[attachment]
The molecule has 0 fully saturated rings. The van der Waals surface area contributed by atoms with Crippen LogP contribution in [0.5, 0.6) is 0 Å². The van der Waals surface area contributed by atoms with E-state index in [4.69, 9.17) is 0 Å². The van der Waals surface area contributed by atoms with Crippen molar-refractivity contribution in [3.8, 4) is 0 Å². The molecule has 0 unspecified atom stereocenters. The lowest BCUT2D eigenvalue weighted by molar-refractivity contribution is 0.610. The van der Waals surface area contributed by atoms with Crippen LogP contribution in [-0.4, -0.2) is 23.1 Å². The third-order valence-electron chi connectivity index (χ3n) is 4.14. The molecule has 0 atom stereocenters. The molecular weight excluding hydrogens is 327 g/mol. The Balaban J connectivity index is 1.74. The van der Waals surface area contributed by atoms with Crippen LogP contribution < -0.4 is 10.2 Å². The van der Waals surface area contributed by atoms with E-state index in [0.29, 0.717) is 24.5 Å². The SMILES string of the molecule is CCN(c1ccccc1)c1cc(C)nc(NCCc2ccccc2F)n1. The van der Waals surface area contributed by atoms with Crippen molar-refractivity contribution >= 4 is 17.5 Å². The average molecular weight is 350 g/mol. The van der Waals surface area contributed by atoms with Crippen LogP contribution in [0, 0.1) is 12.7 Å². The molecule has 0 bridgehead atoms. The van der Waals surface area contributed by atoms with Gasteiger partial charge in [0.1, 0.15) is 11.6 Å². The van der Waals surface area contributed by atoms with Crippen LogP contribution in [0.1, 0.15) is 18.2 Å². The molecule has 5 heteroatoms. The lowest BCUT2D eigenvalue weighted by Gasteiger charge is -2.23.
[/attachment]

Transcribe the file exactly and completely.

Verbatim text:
The molecule has 0 fully saturated rings. The van der Waals surface area contributed by atoms with Crippen LogP contribution in [0.5, 0.6) is 0 Å². The van der Waals surface area contributed by atoms with E-state index in [4.69, 9.17) is 0 Å². The van der Waals surface area contributed by atoms with Crippen molar-refractivity contribution in [3.8, 4) is 0 Å². The molecule has 0 unspecified atom stereocenters. The lowest BCUT2D eigenvalue weighted by molar-refractivity contribution is 0.610. The van der Waals surface area contributed by atoms with Crippen LogP contribution in [-0.4, -0.2) is 23.1 Å². The third-order valence-electron chi connectivity index (χ3n) is 4.14. The molecule has 0 atom stereocenters. The molecular weight excluding hydrogens is 327 g/mol. The Balaban J connectivity index is 1.74. The van der Waals surface area contributed by atoms with Crippen LogP contribution < -0.4 is 10.2 Å². The van der Waals surface area contributed by atoms with E-state index in [0.29, 0.717) is 24.5 Å². The SMILES string of the molecule is CCN(c1ccccc1)c1cc(C)nc(NCCc2ccccc2F)n1. The van der Waals surface area contributed by atoms with Crippen molar-refractivity contribution >= 4 is 17.5 Å². The average molecular weight is 350 g/mol. The van der Waals surface area contributed by atoms with Crippen LogP contribution in [0, 0.1) is 12.7 Å². The molecule has 0 bridgehead atoms. The van der Waals surface area contributed by atoms with Gasteiger partial charge in [0.1, 0.15) is 11.6 Å². The van der Waals surface area contributed by atoms with Crippen LogP contribution in [0.1, 0.15) is 18.2 Å². The molecule has 5 heteroatoms. The lowest BCUT2D eigenvalue weighted by Gasteiger charge is -2.23.